Sugar metabolizes as energy, experts say



vakis boutsalis/for metro toronto


There is no difference between white sugar and brown sugar.


Sugar is a natural part of a variety of foods, and added sugar accounts for more than one-tenth of the average Canadian’s daily calorie intake. But most people are still in the dark when it comes to the sweet-tasting carbohydrate.

“The biggest misconception about sugar is that when people think about it they tend to think about white table sugar,” says Douglas Cook, a registered dietician at St. Michael’s Hospital.

In reality, sugar comes in a variety of forms, including naturally occurring glucose and fructose, which is commonly found in fruits and vegetables, as well as refined sucrose, a technical name for table sugar.

“Sugars all exist in different forms, but glucose is the only form that can be used for fuel. It doesn’t matter how you consume it, all sugar is turned into glucose,” Cook explains. “People tend to think that white sugar metabolizes differently.”

Another common misconception, Cook says, is that brown sugar and honey are healthier alternatives to sucrose.

The truth is there is no difference between white sugar, honey and brown sugar, which is regular sucrose mixed with traces of molasses.

For the health-conscious who think consuming too much sugar is unhealthy, Cook says that in dietary circles, sugar is almost an interchangeable word for carbohydrate because it metabolizes as energy, and avoiding it would be next to impossible. “It’s part of the food supply.”

What Cook warns against is the use of added or refined sugar, which can be problematic if overused.

“The only difference with refined sugar (from naturally occurring sugar) is that it is pure energy. So you are adding calories to your food by using it,” he says.

But that doesn’t mean you have to eliminate added sugars from your diet all together.

The Dietary Reference Intakes developed by the U.S. Institute of Medicine in collaboration with Health Canada says the maximum intake of added sugars should be 25 per cent of total calories per day.

For the average Canadian, added sugars only account for 13 per cent of the daily calorie intake, a relatively moderate amount.

And, sugar is more than just sweet tasting. It has a variety of uses, including helping bread rise, preserving the smell and flavour of jams and jellies, balancing the flavour of foods with high acidity, and enhancing the creamy texture of ice cream.

Why give that up?

myths about sugar

  • Sugar is addictive.

    Truth: Sugar does not produce any of the effects of tolerance and withdrawal that are characteristic of addictive substances.

  • Sugar found in fruit is better for you than table sugar.

    Truth: There is no nutritional difference between natural glucose and fructose and table sugar. It is the same substance. The only difference is table sugar adds calories to foods.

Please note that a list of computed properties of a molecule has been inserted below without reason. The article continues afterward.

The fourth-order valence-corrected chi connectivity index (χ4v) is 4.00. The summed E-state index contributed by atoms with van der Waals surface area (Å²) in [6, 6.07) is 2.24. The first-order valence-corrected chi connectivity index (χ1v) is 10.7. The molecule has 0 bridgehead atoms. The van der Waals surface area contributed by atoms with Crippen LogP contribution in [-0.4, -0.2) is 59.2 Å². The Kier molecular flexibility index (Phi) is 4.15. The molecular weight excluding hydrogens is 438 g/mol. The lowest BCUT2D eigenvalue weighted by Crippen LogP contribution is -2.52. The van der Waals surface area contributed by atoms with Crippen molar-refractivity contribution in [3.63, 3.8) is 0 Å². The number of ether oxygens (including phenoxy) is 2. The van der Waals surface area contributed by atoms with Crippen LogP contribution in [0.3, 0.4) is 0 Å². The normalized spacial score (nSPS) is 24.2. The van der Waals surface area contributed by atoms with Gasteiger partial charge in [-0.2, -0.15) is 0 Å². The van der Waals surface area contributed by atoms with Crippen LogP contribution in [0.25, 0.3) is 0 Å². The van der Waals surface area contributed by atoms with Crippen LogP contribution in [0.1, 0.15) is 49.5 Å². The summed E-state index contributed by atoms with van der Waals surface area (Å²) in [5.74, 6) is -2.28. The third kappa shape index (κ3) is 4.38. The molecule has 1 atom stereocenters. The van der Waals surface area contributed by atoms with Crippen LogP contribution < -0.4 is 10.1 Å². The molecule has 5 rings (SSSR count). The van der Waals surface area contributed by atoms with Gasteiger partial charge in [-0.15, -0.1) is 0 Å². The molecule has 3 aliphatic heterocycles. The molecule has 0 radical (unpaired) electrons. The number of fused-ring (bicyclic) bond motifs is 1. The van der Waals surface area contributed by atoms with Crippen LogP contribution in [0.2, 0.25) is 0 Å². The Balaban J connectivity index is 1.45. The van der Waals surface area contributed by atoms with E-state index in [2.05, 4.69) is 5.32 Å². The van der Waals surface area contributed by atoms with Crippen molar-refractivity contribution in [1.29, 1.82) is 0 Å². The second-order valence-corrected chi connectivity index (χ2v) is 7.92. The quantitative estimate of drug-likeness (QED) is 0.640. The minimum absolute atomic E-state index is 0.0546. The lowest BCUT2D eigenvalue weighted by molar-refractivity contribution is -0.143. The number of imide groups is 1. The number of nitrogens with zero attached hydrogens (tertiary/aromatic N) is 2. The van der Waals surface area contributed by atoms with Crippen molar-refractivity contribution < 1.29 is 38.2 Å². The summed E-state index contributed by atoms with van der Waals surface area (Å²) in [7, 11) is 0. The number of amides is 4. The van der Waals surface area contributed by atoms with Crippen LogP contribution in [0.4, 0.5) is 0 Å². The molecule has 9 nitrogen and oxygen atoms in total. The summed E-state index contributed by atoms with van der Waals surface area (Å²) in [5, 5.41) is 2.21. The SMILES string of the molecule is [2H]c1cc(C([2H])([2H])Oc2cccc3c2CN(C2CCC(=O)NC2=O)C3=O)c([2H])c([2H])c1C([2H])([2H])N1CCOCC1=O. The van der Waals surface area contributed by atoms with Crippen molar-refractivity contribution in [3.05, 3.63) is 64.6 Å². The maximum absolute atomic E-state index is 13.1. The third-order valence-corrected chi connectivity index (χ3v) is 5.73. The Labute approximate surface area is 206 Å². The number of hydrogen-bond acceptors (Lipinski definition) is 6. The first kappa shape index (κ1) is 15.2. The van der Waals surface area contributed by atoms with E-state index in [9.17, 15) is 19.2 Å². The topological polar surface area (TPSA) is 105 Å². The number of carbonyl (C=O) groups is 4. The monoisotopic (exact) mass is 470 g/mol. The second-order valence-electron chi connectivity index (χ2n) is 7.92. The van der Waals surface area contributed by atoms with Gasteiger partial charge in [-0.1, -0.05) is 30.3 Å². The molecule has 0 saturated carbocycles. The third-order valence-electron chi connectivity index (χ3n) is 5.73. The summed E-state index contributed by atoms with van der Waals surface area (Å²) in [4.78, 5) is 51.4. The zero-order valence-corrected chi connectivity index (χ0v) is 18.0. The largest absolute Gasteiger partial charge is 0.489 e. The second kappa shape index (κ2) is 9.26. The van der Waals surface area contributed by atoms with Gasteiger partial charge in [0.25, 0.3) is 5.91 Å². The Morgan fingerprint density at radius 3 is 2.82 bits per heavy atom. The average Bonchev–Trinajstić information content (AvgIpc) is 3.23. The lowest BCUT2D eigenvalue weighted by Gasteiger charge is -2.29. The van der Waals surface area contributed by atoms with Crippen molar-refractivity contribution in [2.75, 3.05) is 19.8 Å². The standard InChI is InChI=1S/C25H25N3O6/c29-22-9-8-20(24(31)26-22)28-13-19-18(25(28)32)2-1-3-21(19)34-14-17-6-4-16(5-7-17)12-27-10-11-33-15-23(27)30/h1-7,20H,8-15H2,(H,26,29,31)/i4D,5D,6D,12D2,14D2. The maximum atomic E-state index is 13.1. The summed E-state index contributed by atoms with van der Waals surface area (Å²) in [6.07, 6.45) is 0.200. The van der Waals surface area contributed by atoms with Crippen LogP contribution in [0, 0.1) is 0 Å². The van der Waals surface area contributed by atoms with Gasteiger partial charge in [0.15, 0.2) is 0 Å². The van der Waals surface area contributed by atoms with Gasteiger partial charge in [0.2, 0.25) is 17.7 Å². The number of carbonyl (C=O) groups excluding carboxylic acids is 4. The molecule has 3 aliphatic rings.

• Sugar is bleached to make it white.

    Truth: There is no bleaching agent added at any time during the refining process. Pure sucrose crystals are naturally white.

Tangerine Cupcakes



  • 75 mL unsalted butter

  • 875 mL icing sugar

  • 5 mL vanilla extract

  • 15 mL tangerine zest

  • 15, 20 or 30 mL tangerine juice (depending on your preference)

• Cupcakes

  • 550 mL pastry flour

  • 375 mL sugar

  • 15 mL baking powder

  • 15 mL fine salt

  • 75 mL canola oil

  • 175 mL buttermilk

  • 7 mL vanilla extract

  • 2 large eggs separated

  • 15 mL tangerine zest

  • 15, 20 or 30 mL tangerine juice (depending on your preference)



  1. Preheat oven to 375 F. Mix flour, salt, sugar, and baking powder into bowl, make a well and add oil, buttermilk, vanilla, tangerines and egg yolks.

  2. Beat egg whites in separate bowl add to mix. Pour into muffin tins. Bake for 15 minutes.


  1. Beat butter until fluffy. Mix in icing sugar until smooth, add vanilla and tangerines. Spread over cooked cupcakes.

Icing Sugar Cookies

courtesy Anna Olson’s Another Cup of Sugar

Avoiding sugar would be next to impossible. “It’s part of the food supply,” registered dietician Douglas Cook says.


  • 300 mL unsalted butter

  • 625 mL icing sugar

  • 5 large egg yolks

  • 5 mL vanilla extract

  • 2 mL almond extract (optional)

  • 800 mL pastry flour

  • 2 mL fine salt


  1. Cream butter by hand, mix in icing sugar until smooth. Add egg yolks slowly to mixture and blend. Stir in vanilla and almond extract. Add pastry flour and salt combine until dough comes together. Shape into a disk and chill for two hours.

  2. Preheat oven to 325 F. Roll out dough to 1/2-inch thickness and cut out desired shapes. Cook for 10 to 12 minutes.